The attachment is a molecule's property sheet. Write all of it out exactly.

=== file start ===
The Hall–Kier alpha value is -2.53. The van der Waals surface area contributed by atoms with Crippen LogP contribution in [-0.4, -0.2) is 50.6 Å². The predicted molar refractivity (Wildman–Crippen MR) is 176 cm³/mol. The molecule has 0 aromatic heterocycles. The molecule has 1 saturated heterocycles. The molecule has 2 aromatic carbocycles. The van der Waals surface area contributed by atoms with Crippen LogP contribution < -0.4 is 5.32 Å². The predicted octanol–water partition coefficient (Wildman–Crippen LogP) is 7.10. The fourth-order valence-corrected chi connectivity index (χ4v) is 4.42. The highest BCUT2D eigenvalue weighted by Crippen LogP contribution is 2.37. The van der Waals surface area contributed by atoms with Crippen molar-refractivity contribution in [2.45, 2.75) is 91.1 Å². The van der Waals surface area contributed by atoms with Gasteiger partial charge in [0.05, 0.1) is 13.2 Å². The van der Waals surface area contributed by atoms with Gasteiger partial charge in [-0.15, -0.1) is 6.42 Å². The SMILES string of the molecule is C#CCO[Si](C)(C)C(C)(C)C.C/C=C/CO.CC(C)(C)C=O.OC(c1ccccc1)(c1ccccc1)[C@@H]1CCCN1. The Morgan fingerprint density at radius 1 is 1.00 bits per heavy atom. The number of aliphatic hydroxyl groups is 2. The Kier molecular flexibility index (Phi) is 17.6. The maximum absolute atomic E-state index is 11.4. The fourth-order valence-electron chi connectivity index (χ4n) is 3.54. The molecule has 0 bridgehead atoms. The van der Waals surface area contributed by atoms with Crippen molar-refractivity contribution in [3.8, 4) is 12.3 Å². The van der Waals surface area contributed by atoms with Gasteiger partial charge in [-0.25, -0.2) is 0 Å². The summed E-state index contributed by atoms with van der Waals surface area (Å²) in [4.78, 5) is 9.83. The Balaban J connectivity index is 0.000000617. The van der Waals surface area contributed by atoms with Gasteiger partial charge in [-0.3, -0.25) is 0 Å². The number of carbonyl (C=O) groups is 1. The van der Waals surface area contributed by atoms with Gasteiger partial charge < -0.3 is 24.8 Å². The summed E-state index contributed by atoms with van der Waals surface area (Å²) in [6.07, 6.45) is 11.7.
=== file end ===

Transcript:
The Hall–Kier alpha value is -2.53. The van der Waals surface area contributed by atoms with Crippen LogP contribution in [-0.4, -0.2) is 50.6 Å². The predicted molar refractivity (Wildman–Crippen MR) is 176 cm³/mol. The molecule has 0 aromatic heterocycles. The molecule has 1 saturated heterocycles. The molecule has 2 aromatic carbocycles. The van der Waals surface area contributed by atoms with Crippen LogP contribution < -0.4 is 5.32 Å². The predicted octanol–water partition coefficient (Wildman–Crippen LogP) is 7.10. The fourth-order valence-corrected chi connectivity index (χ4v) is 4.42. The highest BCUT2D eigenvalue weighted by Crippen LogP contribution is 2.37. The van der Waals surface area contributed by atoms with Crippen molar-refractivity contribution in [2.45, 2.75) is 91.1 Å². The van der Waals surface area contributed by atoms with Gasteiger partial charge in [0.05, 0.1) is 13.2 Å². The van der Waals surface area contributed by atoms with Gasteiger partial charge in [-0.15, -0.1) is 6.42 Å². The SMILES string of the molecule is C#CCO[Si](C)(C)C(C)(C)C.C/C=C/CO.CC(C)(C)C=O.OC(c1ccccc1)(c1ccccc1)[C@@H]1CCCN1. The Morgan fingerprint density at radius 1 is 1.00 bits per heavy atom. The number of aliphatic hydroxyl groups is 2. The Kier molecular flexibility index (Phi) is 17.6. The maximum absolute atomic E-state index is 11.4. The fourth-order valence-electron chi connectivity index (χ4n) is 3.54. The molecule has 0 bridgehead atoms. The van der Waals surface area contributed by atoms with Crippen molar-refractivity contribution in [3.8, 4) is 12.3 Å². The van der Waals surface area contributed by atoms with Gasteiger partial charge in [-0.25, -0.2) is 0 Å². The summed E-state index contributed by atoms with van der Waals surface area (Å²) in [4.78, 5) is 9.83. The Balaban J connectivity index is 0.000000617. The van der Waals surface area contributed by atoms with Gasteiger partial charge in [-0.3, -0.25) is 0 Å². The number of carbonyl (C=O) groups is 1. The van der Waals surface area contributed by atoms with Gasteiger partial charge < -0.3 is 24.8 Å². The summed E-state index contributed by atoms with van der Waals surface area (Å²) in [6.07, 6.45) is 11.7.